Journal of Nanoscience

Journal of Nanoscience / 2013 / Article

Research Article | Open Access

Volume 2013 |Article ID 545430 | 3 pages |

Helical Nanostructure of Achiral Silver p-Tolylacetylide Molecules

Academic Editor: Liqiang Jing
Received08 Aug 2013
Accepted04 Sep 2013
Published26 Sep 2013


Silver p-tolylacetylide is an achiral molecule; however, its nanostructure has been found to consist of twisted nanoribbons. The twisted ribbon is a helicoid that combines translation and perpendicular rotation along the ribbon axis. A helix, a typical chiral structure, can be created by the aggregation of achiral molecules, and the recrystallization conditions control the twist of the nanoribbons. Therefore, the recrystallization controls the chirality.

1. Introduction

There are many known helical structures of various sizes. The winding staircase is a typical helical architectural feature on the macroscale. On the other hand, various important molecules in biology are microscopic helices, such as the DNA double helix and the alpha helix in proteins. Recent development in nanotechnology has produced helical species on the nanoscale. The aggregation of molecules can form nano-helical structures in supramolecular chemistry [15]. Helices coiled in the right-handed or left-handed direction can be formed, depending on the chirality of the constituent molecules. It is reasonable to assume that the chirality of a protein or structure comes from the chirality of the component amino acids (L-stereoisomers). Of course, a helix with the opposite direction of rotation will result from the use of amino acids of the opposite chirality (D-stereoisomers) [6].

We have studied nanostructures of metal acetylide molecules [7, 8] and applied their nanostructures to gas sensors, catalysis, and so on [911]. In this study, we succeeded in producing a helical nanostructure from an achiral molecule of silver acetylide. The molecular structure of silver p-tolylacetylide is shown in Figure 1. The molecule contains no asymmetric carbon atoms and has mirror symmetry. Although silver p-tolylacetylide is an achiral molecule, the aggregated crystal is a twisted nanoribbon structure, a helicoid. The mechanism for aggregation from the achiral molecules to the chiral helical nanostructure has not been fully understood; however, primary results have been presented in order to reveal the creation of chirality with scanning electron microscopy (SEM) and powder X-ray diffraction measurements.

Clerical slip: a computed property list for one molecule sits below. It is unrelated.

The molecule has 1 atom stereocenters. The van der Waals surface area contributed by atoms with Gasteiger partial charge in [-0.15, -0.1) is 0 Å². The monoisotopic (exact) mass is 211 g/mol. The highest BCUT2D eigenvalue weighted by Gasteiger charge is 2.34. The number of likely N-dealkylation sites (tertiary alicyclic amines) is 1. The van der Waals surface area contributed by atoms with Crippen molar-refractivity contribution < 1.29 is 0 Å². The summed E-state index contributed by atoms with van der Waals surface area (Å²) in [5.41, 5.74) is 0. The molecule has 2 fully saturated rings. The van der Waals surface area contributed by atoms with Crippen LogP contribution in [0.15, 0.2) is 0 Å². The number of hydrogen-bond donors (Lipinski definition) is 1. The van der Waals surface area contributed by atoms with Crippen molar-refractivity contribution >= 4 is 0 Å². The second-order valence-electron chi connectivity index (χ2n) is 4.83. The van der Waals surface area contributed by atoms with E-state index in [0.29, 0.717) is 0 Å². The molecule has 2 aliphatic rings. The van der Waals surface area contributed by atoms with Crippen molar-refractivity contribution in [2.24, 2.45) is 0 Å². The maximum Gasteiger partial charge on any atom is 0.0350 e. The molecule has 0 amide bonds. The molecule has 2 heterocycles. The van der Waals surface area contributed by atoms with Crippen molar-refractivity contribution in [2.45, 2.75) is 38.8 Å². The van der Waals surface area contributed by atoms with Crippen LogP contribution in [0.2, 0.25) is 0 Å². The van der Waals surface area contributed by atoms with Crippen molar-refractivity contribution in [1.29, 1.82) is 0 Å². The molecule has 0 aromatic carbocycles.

2. Experiment

Silver p-tolylacetylide was prepared by the reaction of silver(I) nitrate and 4-ethynyltoluene in the presence of triethylamine in an acetonitrile solvent. Since the crude product cannot be dissolved in most solvents, trimethylphosphine was added in a dichloromethane solution. The trimethylphosphine complex of silver p-tolylacetylene was then soluble in toluene or dichloromethane. Recrystallization was performed by 5-fold dilution of the saturated toluene solution by alcohol solvents. The phosphine was eliminated from silver p-tolylacetylide, and nanocrystals were obtained several days to one week later.

The precipitate of the recrystallization was analyzed by SEM (Keyence VE-9800) and powder X-ray diffraction measurements using Cu K-alpha emissions (Rigaku RINT-2000).

3. Results and Discussion

Figures 2 and 3 show typical SEM images of recrystallized silver p-tolylacetylide in ethanol and 1-butanol, respectively. The polarity of the alcohol decreases gradually from methanol to ethanol, 1-propanol, and finally 1-butanol. The recrystallization rate also decreases from methanol to 1-propanol. The polarity of the alcohol and the recrystallization rate were roughly correlated to the shapes of the nanocrystals. Rapidly recrystallized solvents such as methanol and ethanol generated a twisted nanoribbon morphology, as shown in Figure 2. On the other hand, the nanocrystals in 1-propanol and 1-butanol contained few twisted nanoribbons, while the dominant morphology was a straight ribbon or wire nanostructure. Therefore, the nanomorphology of silver p-tolylacetylide can be controlled by changing the polarity of the solvent.